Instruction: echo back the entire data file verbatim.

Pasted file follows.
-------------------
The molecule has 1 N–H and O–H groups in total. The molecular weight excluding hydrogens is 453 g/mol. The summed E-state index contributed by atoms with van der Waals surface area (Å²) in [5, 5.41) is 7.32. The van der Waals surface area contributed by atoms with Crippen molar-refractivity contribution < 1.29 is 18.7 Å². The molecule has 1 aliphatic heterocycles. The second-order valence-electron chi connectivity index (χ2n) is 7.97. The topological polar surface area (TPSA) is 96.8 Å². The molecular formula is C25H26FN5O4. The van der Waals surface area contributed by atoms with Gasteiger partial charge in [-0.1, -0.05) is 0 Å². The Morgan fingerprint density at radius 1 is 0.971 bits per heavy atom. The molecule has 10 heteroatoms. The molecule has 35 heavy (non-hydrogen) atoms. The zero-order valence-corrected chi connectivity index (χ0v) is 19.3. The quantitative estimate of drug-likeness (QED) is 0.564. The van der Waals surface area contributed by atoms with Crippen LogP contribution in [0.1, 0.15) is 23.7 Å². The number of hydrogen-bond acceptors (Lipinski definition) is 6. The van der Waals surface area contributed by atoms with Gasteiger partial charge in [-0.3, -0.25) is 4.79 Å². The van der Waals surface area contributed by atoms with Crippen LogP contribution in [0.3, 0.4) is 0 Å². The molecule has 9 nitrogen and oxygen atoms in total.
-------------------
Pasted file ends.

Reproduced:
The molecule has 1 N–H and O–H groups in total. The molecular weight excluding hydrogens is 453 g/mol. The summed E-state index contributed by atoms with van der Waals surface area (Å²) in [5, 5.41) is 7.32. The van der Waals surface area contributed by atoms with Crippen molar-refractivity contribution < 1.29 is 18.7 Å². The molecule has 1 aliphatic heterocycles. The second-order valence-electron chi connectivity index (χ2n) is 7.97. The topological polar surface area (TPSA) is 96.8 Å². The molecular formula is C25H26FN5O4. The van der Waals surface area contributed by atoms with Gasteiger partial charge in [-0.1, -0.05) is 0 Å². The Morgan fingerprint density at radius 1 is 0.971 bits per heavy atom. The molecule has 10 heteroatoms. The molecule has 35 heavy (non-hydrogen) atoms. The zero-order valence-corrected chi connectivity index (χ0v) is 19.3. The quantitative estimate of drug-likeness (QED) is 0.564. The van der Waals surface area contributed by atoms with Crippen LogP contribution in [0.1, 0.15) is 23.7 Å². The number of hydrogen-bond acceptors (Lipinski definition) is 6. The van der Waals surface area contributed by atoms with Gasteiger partial charge in [-0.3, -0.25) is 4.79 Å². The van der Waals surface area contributed by atoms with Crippen LogP contribution in [0.3, 0.4) is 0 Å². The molecule has 9 nitrogen and oxygen atoms in total.